In another reality, Pete Wentz should be getting ready to leave for a seven-month international stadium tour alongside Weezer and Green Day. Following the release of Fall Out Boy’s closing-of-an-era greatest hits record ‘Believers Never Die Vol. 2’ that came at the end of last year, the tour was reassuring proof that Fall Out Boy weren’t going on another hiatus.
Today though Pete, like the rest of the world, is in lockdown at home and unsure of when we’ll be allowed out again. Still, he’s keeping busy – and last week dropped ‘Check Your Phone’, a collaboration with UK duo Cheap Cuts. Taking influence from the big beat world of Fat Boy Slim and The Chemical Brothers while leaning into the spoken word emo of Twenty One Pilots and the rapidly-beating heart of FOB’s ‘MANIA’, the track is full of joy, fear and uncertainty – as well as being the first ever have a Pete Wentz as a featured artist. From here, he has more plans to go it alone. We hopped on Zoom to find out more…
Hey Pete. How did you come to be involved with ‘Check Your Phone’?
Pete: “When I first heard this song, it was a more UK version with a female vocal, but it reminded me of the Baz Lurman song ‘Sunscreen’. I’ve tried to do a version of that song like 100 times. I did one about 10 years ago but it just felt angry. This one felt right. It got the irreverence of the whole thing. I’m not a dad standing on a porch telling you how bad phones are, we’re part of this thing. I don’t know what the answer is, but it isn’t to get rid of your phone and go churn butter.”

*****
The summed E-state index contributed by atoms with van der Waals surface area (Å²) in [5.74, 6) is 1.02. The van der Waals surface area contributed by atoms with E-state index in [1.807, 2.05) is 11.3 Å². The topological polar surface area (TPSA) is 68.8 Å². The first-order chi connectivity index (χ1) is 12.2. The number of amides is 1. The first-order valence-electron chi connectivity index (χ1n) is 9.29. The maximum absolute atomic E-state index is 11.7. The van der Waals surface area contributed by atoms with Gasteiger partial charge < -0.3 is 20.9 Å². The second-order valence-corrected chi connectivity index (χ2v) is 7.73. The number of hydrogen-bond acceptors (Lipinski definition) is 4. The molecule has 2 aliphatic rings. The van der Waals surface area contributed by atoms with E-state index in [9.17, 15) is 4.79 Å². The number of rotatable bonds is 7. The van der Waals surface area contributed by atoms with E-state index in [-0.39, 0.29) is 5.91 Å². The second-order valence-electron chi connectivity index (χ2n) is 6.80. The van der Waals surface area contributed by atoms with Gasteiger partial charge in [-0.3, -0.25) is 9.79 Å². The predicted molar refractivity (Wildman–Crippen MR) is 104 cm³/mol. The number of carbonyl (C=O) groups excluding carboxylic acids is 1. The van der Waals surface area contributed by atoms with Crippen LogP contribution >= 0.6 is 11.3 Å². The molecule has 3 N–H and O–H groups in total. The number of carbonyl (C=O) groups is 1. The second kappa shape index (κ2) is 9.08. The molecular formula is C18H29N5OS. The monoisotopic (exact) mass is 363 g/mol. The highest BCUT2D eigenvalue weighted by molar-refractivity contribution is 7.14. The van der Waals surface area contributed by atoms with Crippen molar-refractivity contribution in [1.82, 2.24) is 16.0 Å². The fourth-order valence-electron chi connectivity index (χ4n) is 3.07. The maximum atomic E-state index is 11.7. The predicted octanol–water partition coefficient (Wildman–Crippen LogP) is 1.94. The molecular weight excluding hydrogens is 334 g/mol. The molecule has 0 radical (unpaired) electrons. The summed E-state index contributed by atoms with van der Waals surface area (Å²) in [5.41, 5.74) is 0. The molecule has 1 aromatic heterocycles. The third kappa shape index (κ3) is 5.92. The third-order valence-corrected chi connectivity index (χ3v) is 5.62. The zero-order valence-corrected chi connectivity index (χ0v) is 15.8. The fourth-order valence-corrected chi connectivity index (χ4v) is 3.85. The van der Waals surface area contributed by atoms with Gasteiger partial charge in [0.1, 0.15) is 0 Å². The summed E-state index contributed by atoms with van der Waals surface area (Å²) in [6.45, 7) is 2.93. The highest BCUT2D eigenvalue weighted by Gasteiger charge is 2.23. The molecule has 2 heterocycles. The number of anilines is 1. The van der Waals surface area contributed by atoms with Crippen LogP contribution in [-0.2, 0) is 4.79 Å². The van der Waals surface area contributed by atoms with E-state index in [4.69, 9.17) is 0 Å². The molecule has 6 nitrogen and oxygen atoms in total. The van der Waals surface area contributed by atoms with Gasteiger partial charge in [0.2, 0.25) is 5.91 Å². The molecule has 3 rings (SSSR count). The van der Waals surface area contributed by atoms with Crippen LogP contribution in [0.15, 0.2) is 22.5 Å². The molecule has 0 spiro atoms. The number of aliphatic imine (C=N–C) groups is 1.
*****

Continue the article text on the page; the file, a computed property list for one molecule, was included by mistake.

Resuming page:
People have been labelling this track as ‘anxiety rap’….
“Anxiety rap – that’s so good and it makes sense. Now is probably the time for it as well. The news is overbearing and it’s different information. It’s dread then it’s not dread. I don’t know if you want that from your entertainment. I get up early with our kids and sometimes I’ll just watch The Office because it’s funny and the opposite of the pit I feel in my stomach which is what I want right now.”
You’re really quite open on this track. Does it feel weird to be doing that outside the safety of Fall Out Boy?
“It is really safe to do Fall Out Boy because I’m hidden behind Patrick and he’s hidden behind me. As much as people think we keep expanding, there is a lot of stuff that we write that just won’t work for the band. There are actual pop songs that are beyond the scope of what Fall Out Boy currently is. I know how much that band means to people so I want to keep the reverence for it. This Cheap Cuts song is an output where I don’t have that pressure. It’s a goofy song about a phone. It’s a different thing and in some ways, that’s freeing. “
You should have been warming up for the Hella Mega Tour right about now, right?
“Yup. Two weeks before quarantine began, we got together and rehearsed our set with our staging, our video and our lights because it’s a stadium, so you can’t just do it the week before. Now it’s like we’re circling, waiting to land. Nobody knows anything and it’s hard because we really want to do this tour. It was a hard thing to orchestrate because there are three bands, you have to figure out who’s doing what and everyone had to really want to do it. I know as much as you do about what’s going to happen with it.“